Fixed capital formation refers to the process of a firm increasing its stock of fixed capital.
Fixed capital are assets used in the productive process, that a firm holds for over a year. (Fixex capital formation does not include current raw materials used in the productive process)
Fixed capital can also be referred to as Property, Plant, and Equipment (PP&E). For example, if a firm builds a new factory or invests in new machines, this will be an accumulation of fixed capital.
Examples of Fixed Capital Formation
- Building or expanding existing factory
- Purchase of transport equipment
- Office equipment, such as computers, printers
- Machinery used in the productive process
Gross Fixed Capital Formation
Gross fixed capital formation (net investment) is the net amount of fixed capital accumulation.
- It measures the increase in the capital stock less the disposal of fixed assets.
- It excludes land purchases
- It excludes depreciation
Gross Fixed Capital formation is included in the expenditure approach to national income accounting.
|Growth, year-on-year, for the expenditure components of GDP|
|Household final consumption expenditure||3.3||2.7||1.6||2.8||-1.6||-3.0||1.3||-1.1|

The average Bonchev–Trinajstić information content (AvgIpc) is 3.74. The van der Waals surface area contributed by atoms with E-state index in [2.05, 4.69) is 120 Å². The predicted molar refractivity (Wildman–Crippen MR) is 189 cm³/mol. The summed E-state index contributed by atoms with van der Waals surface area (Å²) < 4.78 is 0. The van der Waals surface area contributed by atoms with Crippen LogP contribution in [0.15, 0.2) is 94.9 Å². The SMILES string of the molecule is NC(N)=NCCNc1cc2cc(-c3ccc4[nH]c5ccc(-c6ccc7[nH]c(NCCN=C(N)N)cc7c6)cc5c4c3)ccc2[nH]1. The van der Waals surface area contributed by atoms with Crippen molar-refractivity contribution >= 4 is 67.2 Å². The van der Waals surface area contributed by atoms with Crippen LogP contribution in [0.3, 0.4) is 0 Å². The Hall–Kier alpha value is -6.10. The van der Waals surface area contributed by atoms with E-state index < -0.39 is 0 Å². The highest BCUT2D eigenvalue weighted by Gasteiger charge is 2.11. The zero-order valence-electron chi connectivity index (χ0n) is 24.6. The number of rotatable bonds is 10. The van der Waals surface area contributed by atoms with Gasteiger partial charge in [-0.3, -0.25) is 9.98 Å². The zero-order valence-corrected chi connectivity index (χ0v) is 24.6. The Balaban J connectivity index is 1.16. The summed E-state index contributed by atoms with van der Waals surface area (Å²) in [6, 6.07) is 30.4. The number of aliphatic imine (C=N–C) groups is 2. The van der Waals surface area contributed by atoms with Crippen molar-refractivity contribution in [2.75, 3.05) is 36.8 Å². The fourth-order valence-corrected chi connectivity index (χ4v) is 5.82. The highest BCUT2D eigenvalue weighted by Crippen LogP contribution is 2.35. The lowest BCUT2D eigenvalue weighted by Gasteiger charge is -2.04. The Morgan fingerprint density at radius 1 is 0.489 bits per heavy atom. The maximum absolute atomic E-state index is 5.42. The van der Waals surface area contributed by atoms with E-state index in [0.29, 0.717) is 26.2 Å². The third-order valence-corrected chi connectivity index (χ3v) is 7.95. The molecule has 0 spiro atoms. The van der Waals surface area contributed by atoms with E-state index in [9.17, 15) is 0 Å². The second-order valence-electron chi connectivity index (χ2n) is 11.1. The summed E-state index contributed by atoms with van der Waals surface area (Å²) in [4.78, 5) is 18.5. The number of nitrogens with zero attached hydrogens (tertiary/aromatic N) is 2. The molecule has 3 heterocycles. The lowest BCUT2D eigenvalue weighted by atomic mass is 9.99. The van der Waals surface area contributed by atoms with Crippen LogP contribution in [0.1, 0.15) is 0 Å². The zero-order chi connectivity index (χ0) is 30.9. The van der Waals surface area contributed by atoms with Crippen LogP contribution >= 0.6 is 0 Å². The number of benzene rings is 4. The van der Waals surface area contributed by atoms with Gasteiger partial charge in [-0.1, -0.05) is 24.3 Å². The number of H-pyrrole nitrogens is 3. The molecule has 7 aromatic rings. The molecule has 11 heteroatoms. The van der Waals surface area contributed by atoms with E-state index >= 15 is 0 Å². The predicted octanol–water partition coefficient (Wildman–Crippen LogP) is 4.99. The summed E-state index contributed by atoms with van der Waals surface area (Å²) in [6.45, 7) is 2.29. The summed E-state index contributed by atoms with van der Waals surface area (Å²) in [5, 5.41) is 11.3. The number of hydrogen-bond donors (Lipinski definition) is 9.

|NPISH final consumption expenditure||1.3||0.0||-0.4||0.2||-2.2||-4.6||2.1||3.2|
|General government final consumption expenditure||3.4||2.0||1.5||0.6||1.6||0.8||0.4||0.1|
|Gross capital formation||5.2||2.0||6.2||11.0||-6.2||-19.2||10.0||0.7|
|– of which GFCF||5.0||2.4||6.3||8.2||-4.6||-13.7||3.5||-1.4|
|– of which Bus. Investment||-3.1||21.6||-7.4||10.9||-0.2||-14.4||-0.4||1.3|
Gross fixed capital investment means it doesn’t take into account the consumption of fixed capital. i.e. it ignores the effect of depreciation (e.g. a machine wearing out).
The World Bank define Gross Fixed Capital formation as:
Gross fixed capital formation (formerly gross domestic fixed investment) includes land improvements (fences, ditches, drains, and so on); plant, machinery, and equipment purchases; and the construction of roads, railways, and the like, including schools, offices, hospitals, private residential dwellings, and commercial and industrial buildings. (World Bank)
OECD Definition of Gross Fixed Capital Formation
Gross fixed capital formation as defined by the European System of Accounts (ESA) consists of resident producers’ acquisitions, less disposals, of fixed assets during a given period plus certain additions to the value of non-produced assets realised by the productive activity of producer or institutional units. (OECD)
Selected Gross Capital Formation as % of GDP
China has one of highest GFCF as a % of GDP
Gross Fixed Capital Formation in the UK
UK Gross fixed capital formation has fallen to a low of 14% in 2011.